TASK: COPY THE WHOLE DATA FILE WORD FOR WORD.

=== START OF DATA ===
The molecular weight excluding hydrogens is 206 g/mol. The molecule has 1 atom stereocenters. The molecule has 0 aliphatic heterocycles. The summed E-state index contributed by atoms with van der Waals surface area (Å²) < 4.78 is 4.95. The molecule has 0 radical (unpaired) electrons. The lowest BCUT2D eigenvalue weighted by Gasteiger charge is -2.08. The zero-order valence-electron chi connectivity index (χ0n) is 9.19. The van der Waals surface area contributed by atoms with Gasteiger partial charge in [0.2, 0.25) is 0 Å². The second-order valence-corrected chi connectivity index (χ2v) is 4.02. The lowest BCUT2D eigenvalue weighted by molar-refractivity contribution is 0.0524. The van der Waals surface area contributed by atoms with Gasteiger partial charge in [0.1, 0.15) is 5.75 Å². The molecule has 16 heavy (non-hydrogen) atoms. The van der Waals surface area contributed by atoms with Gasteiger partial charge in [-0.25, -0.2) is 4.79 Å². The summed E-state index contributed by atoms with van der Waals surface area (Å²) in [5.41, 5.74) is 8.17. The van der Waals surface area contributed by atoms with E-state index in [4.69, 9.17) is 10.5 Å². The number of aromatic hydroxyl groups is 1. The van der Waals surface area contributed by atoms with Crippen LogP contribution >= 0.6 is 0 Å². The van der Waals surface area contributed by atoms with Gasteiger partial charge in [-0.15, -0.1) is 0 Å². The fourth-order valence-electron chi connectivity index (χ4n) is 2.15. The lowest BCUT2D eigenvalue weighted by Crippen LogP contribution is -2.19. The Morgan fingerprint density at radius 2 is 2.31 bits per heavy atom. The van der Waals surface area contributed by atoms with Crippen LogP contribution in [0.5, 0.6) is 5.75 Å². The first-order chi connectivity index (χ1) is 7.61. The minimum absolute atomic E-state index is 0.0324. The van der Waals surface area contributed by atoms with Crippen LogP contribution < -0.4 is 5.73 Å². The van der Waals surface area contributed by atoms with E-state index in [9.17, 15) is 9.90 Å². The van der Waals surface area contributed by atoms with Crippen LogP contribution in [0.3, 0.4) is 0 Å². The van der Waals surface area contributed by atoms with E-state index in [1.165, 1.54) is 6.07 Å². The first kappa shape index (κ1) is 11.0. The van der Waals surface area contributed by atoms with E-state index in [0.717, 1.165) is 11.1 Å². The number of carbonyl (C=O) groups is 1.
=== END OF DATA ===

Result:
The molecular weight excluding hydrogens is 206 g/mol. The molecule has 1 atom stereocenters. The molecule has 0 aliphatic heterocycles. The summed E-state index contributed by atoms with van der Waals surface area (Å²) < 4.78 is 4.95. The molecule has 0 radical (unpaired) electrons. The lowest BCUT2D eigenvalue weighted by Gasteiger charge is -2.08. The zero-order valence-electron chi connectivity index (χ0n) is 9.19. The van der Waals surface area contributed by atoms with Gasteiger partial charge in [0.2, 0.25) is 0 Å². The second-order valence-corrected chi connectivity index (χ2v) is 4.02. The lowest BCUT2D eigenvalue weighted by molar-refractivity contribution is 0.0524. The van der Waals surface area contributed by atoms with Gasteiger partial charge in [0.1, 0.15) is 5.75 Å². The molecule has 16 heavy (non-hydrogen) atoms. The van der Waals surface area contributed by atoms with Gasteiger partial charge in [-0.25, -0.2) is 4.79 Å². The summed E-state index contributed by atoms with van der Waals surface area (Å²) in [5.41, 5.74) is 8.17. The van der Waals surface area contributed by atoms with E-state index in [4.69, 9.17) is 10.5 Å². The number of aromatic hydroxyl groups is 1. The van der Waals surface area contributed by atoms with Crippen LogP contribution >= 0.6 is 0 Å². The van der Waals surface area contributed by atoms with Gasteiger partial charge in [-0.15, -0.1) is 0 Å². The fourth-order valence-electron chi connectivity index (χ4n) is 2.15. The lowest BCUT2D eigenvalue weighted by Crippen LogP contribution is -2.19. The Morgan fingerprint density at radius 2 is 2.31 bits per heavy atom. The van der Waals surface area contributed by atoms with Crippen LogP contribution in [0.5, 0.6) is 5.75 Å². The first-order chi connectivity index (χ1) is 7.61. The minimum absolute atomic E-state index is 0.0324. The van der Waals surface area contributed by atoms with Crippen LogP contribution < -0.4 is 5.73 Å². The van der Waals surface area contributed by atoms with E-state index in [9.17, 15) is 9.90 Å². The van der Waals surface area contributed by atoms with Crippen LogP contribution in [0.3, 0.4) is 0 Å². The van der Waals surface area contributed by atoms with E-state index in [1.165, 1.54) is 6.07 Å². The first kappa shape index (κ1) is 11.0. The van der Waals surface area contributed by atoms with E-state index in [0.717, 1.165) is 11.1 Å². The number of carbonyl (C=O) groups is 1.